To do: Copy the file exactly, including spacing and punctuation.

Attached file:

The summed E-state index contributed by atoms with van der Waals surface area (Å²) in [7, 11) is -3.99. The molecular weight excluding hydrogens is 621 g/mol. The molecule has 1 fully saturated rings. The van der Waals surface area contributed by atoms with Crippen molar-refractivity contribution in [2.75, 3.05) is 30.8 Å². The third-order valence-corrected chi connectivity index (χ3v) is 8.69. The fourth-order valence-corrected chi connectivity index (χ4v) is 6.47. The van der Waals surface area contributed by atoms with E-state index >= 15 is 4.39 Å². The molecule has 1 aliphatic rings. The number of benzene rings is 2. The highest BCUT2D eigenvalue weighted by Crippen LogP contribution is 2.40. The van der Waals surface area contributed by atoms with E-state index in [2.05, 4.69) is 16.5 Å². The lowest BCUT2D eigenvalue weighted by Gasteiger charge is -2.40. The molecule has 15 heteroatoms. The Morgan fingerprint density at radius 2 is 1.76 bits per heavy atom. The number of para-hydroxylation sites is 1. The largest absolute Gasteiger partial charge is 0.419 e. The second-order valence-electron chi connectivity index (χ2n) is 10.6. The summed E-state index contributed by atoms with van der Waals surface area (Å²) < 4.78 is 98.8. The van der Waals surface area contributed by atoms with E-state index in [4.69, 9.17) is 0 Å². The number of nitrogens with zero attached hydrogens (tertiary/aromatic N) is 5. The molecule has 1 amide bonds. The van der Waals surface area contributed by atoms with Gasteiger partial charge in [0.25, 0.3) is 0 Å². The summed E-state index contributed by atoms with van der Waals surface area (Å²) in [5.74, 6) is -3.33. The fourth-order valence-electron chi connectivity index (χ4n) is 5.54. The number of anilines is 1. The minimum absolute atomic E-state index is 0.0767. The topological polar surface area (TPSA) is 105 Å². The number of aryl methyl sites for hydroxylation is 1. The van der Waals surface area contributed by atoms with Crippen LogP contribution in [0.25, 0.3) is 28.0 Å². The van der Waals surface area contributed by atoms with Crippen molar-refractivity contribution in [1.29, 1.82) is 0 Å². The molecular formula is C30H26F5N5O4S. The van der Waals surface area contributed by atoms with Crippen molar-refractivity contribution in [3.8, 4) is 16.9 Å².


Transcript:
The summed E-state index contributed by atoms with van der Waals surface area (Å²) in [7, 11) is -3.99. The molecular weight excluding hydrogens is 621 g/mol. The molecule has 1 fully saturated rings. The van der Waals surface area contributed by atoms with Crippen molar-refractivity contribution in [2.75, 3.05) is 30.8 Å². The third-order valence-corrected chi connectivity index (χ3v) is 8.69. The fourth-order valence-corrected chi connectivity index (χ4v) is 6.47. The van der Waals surface area contributed by atoms with E-state index >= 15 is 4.39 Å². The molecule has 1 aliphatic rings. The number of benzene rings is 2. The highest BCUT2D eigenvalue weighted by Crippen LogP contribution is 2.40. The van der Waals surface area contributed by atoms with E-state index in [2.05, 4.69) is 16.5 Å². The lowest BCUT2D eigenvalue weighted by Gasteiger charge is -2.40. The molecule has 15 heteroatoms. The Morgan fingerprint density at radius 2 is 1.76 bits per heavy atom. The number of para-hydroxylation sites is 1. The largest absolute Gasteiger partial charge is 0.419 e. The second-order valence-electron chi connectivity index (χ2n) is 10.6. The summed E-state index contributed by atoms with van der Waals surface area (Å²) < 4.78 is 98.8. The van der Waals surface area contributed by atoms with E-state index in [4.69, 9.17) is 0 Å². The number of nitrogens with zero attached hydrogens (tertiary/aromatic N) is 5. The molecule has 1 amide bonds. The van der Waals surface area contributed by atoms with Gasteiger partial charge in [0.25, 0.3) is 0 Å². The summed E-state index contributed by atoms with van der Waals surface area (Å²) in [5.74, 6) is -3.33. The fourth-order valence-electron chi connectivity index (χ4n) is 5.54. The number of anilines is 1. The minimum absolute atomic E-state index is 0.0767. The topological polar surface area (TPSA) is 105 Å². The number of aryl methyl sites for hydroxylation is 1. The van der Waals surface area contributed by atoms with Crippen LogP contribution in [0.25, 0.3) is 28.0 Å². The van der Waals surface area contributed by atoms with Crippen molar-refractivity contribution in [1.29, 1.82) is 0 Å². The molecular formula is C30H26F5N5O4S. The van der Waals surface area contributed by atoms with Crippen molar-refractivity contribution in [3.8, 4) is 16.9 Å².